Thuistezien 192 — 01.03.2021
How does our current society compare to the collapse of the Roman empire? Frank Theys, as a visual artist and theorist, looks at developments and changes in the arts in a global way, including from scientific or technological angles. In his previous work he has taken an interest in extreme developed societies and the phenomenon of people thinking beyond human civilisation. More and more seem to be discussing the possibilities of a transhuman age, that overcomes human limits and emphasises that society needs science (and vice versa) to sustain. Theys presents a future where society is either heading directly towards the ‘abyss’ and self-destructs, or which is able to transcend the limits of current capabilities through innovation. The question is where art fits into this, and whether art and science are moving in different directions.
Through graphs and observations mainly on scientific and geographical changes is demonstrated that the notion of exponential growth is at work in all fields, and an indicator on how to guess the future of art. The framework to Theys’ montage of data consists of the pairing of the expectations by scientists in 1972 that human civilisation would collapse by 2045, and the expectations by transhumanists on the acceleration of technology that would evolve such that it could produce itself and take over civilisation by the same date. Exponential growth poses limits to growth simultaneously; resources like oil dry up while populations, for example, keeps increasing. The solution seems to be to switch to renewable energy sources. Through technology the transhumanist expectation rather shows the possibility of unlimited growth, yet it is unclear to what, and if it will generate conditions desirable or survivable for human beings.
Theys carefully proposes an analogy between the external world and the ‘white cube’ that relates to the art world. Their relationship and future prospect depends on the factors of city marketing, participatory art, and art science. The first factor implies that art needs to become more extravert and public. Theys does, however, recognise the commercialised aspect of this, calling it a ‘commercialised Easter eggs in the city-mentality’. Secondly, a notion of social art that involves working together with communities could be beneficial. Lastly, art science, as a technological tool as well as a mode of expression and exploration, could enable the collaboration between art and science that liberates itself from the class structure of art and its dependence upon a financial system. This proposal is inspired by the concept of ‘peer-to-peer art’ and the maker movement where scarcity engineering, a sharing economy and new social building is key, and a reinventing of the commons through a holistic and open source approach. This is how the white cube in cooperation with the external world could push towards a new direction for the future.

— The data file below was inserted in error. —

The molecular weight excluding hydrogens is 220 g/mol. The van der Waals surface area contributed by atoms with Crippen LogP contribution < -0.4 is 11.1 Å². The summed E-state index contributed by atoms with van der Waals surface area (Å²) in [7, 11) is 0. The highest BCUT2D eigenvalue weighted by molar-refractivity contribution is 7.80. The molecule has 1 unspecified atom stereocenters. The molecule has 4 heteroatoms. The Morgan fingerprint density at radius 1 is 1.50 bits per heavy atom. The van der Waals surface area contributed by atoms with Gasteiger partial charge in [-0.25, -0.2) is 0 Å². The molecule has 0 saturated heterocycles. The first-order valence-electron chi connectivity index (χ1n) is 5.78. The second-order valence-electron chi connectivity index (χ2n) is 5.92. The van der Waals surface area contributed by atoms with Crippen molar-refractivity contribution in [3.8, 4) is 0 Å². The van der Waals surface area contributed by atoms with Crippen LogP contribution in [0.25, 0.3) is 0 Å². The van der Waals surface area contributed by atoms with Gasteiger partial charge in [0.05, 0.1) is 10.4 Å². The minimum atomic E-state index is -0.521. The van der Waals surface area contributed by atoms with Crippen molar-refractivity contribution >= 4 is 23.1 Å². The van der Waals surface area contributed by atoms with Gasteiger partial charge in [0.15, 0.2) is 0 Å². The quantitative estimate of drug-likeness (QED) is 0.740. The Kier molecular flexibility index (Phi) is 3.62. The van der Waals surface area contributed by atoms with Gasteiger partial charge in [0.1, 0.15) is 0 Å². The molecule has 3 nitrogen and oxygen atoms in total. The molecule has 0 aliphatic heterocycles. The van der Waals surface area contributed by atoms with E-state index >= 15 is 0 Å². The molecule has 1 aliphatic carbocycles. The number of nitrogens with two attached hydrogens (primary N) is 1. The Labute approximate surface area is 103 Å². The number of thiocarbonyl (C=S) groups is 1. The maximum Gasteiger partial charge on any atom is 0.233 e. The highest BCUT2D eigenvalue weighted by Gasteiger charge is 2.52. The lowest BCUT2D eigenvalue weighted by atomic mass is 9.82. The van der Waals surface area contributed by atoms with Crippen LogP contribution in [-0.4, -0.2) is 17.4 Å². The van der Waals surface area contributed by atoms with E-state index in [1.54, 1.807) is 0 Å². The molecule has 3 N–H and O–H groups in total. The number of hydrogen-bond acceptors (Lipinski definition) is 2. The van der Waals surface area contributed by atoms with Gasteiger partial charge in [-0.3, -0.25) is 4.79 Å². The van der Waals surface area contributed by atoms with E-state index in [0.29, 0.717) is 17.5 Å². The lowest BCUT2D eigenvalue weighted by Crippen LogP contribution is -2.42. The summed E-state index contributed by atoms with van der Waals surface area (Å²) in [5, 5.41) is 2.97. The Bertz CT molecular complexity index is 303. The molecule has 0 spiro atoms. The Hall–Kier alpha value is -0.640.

Frank Theys is Belgian filmmaker and visual artist. Theys' video and interactive installations to experimental film, documentary, and theatre performance have been placed into collections at the MOMA in New York, the Centre National de la Cinématographie in Paris, SMAK Ghent, and the Museum for the Moving Image in New York. In 2006 Theys collaborated with cyber-philosopher Michel Bauwens to create a three-part documentary film named TechnoCalyps (image).
Text: Yael Keijzer